Analysis paralysis

24 11 2014

It’s such a burdensome and frustrating experience to make a purchase decision in this highly consumeristic world. I’m simply overwhelmed by the number of choices available, which results in a number of decisions at every step.

I’m basically a rational person, who usually likes to evaluate alternatives and make an informed decision. But of late, I am trying to avoid or at least control analysis paralysis by not analyzing too deeply certain decisions which won’t have a considerable impact to my lifestyle. But alas! It’s easier said than done.

Let me give a personal example. All I wanted to get myself is a smartphone. I started with great enthusiasm. The first and foremost decision to take is – the brand and model. Which one? Samsung or iPhone? Ok, I mulled over it for a week. I consciously steered away from rationally listing down pros and cons of various models, which consumes lot of time and energy. Somehow I zeroed in on iPhone. Yay!! I briefly congratulate myself on reaching this milestone with minimum effort.

Next comes the decision about the carrier. It seemed easier. AT&T. Because people all around me are using the same service. I just accepted their wisdom and refused to do my own analysis to convince myself. Another victory. Yay!

But “picture abhi baaki hai mere dost” (the story is not over, my friend)! I now need to select the plan. It’s right here that my head starts spinning. There are AT&T Next and 2 year Contract besides the option of buying the unlocked phone upfront and then use a mobile share plan. Of course, I also need to consider my data usage, sharing possibilities and so forth. It seems simple and straight-forward as I put it out here, but actually it’s not. It took me a lot of time, energy and effort – constantly going over the options, reading reviews, and evaluating them.

Even as I start getting irksome about the whole elaborate process, it gets worse. I also need to check for the “deals”. How I hate it! Grrr! 👿  It’s often difficult to ignore the lure of the “deals” because they have the potential to save you significant number of bucks. In the case of not budging and insisting on the straight path and buying for the MRP, there is a high possibility of feeling cheated when folks all around you get the same stuff and more much cheaper.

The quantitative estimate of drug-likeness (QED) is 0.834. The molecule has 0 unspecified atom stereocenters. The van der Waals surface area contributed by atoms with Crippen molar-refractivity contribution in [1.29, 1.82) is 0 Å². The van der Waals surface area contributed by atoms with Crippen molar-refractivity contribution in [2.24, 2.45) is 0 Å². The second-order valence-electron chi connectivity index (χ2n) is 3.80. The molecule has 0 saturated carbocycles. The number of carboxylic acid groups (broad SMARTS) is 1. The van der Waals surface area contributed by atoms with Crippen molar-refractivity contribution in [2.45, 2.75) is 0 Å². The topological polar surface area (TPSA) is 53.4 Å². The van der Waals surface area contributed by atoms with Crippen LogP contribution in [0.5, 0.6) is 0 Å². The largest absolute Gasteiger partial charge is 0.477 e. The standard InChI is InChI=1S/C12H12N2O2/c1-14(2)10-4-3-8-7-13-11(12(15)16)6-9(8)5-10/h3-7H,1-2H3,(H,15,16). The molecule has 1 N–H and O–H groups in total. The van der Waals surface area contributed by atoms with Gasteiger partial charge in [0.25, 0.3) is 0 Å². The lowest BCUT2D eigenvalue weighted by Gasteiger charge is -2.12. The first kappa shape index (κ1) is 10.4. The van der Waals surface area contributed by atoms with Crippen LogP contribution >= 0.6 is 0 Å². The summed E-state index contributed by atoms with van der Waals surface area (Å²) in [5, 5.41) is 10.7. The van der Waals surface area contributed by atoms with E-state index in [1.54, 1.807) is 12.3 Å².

With “deals”, you have to be watchful, scour the websites for updates, wait, and then pounce. Meanwhile, rest assured, one will be spending significant amount of time and resources on the internet and related stuff. Even after all these, it is possible that you may not be 100% sure that you got the best deal. In order to get certain level of confidence, you have to increase the intensity of your search and give it your best. And think about the processing effort – the strain on our brains!! 🙄

It’s the same case for any other significant purchase (read – “worth more than few tens of bucks”). Today’s consumer market is not for the lazy. It demands considerable effort on the part of the consumer. If you want to get the best for your money, you have to spend lots of time, energy, and other resources. Otherwise, you are a fool.

Even after all these years, I don’t get used to this idea and I fume every time I’m compelled to go through this process.

It’s the same with Tax Savings too. Agreed that, government wants to incentivize good behavior (aka savings), it’s not very clear for a layman what all constitutes “good behavior”. After a few basic things, it all gets murky and we are tempted to leave the planning to tax professionals. Why to make it so difficult in the first place is my question. (Other than providing bread and butter for the tax experts, that is. 😛 )

With the myriad of options for almost every product/service, the consumer is undergoing analysis paralysis. Does anyone bother about the collective effect of this? – how much stressful it is for the people, leading to lower well-being; how much productivity loss with all the time and energy that is spent on the process of purchasing?

It’s the curse of “maximizing”. The sellers are just trying to take advantage of this “toxic mental habit” of us. And we feel helpless as we are going deeper and deeper into its vicious jaws.

More on “choices, consumerism, analysis paralysis, maximizing vs satisficing” to come.

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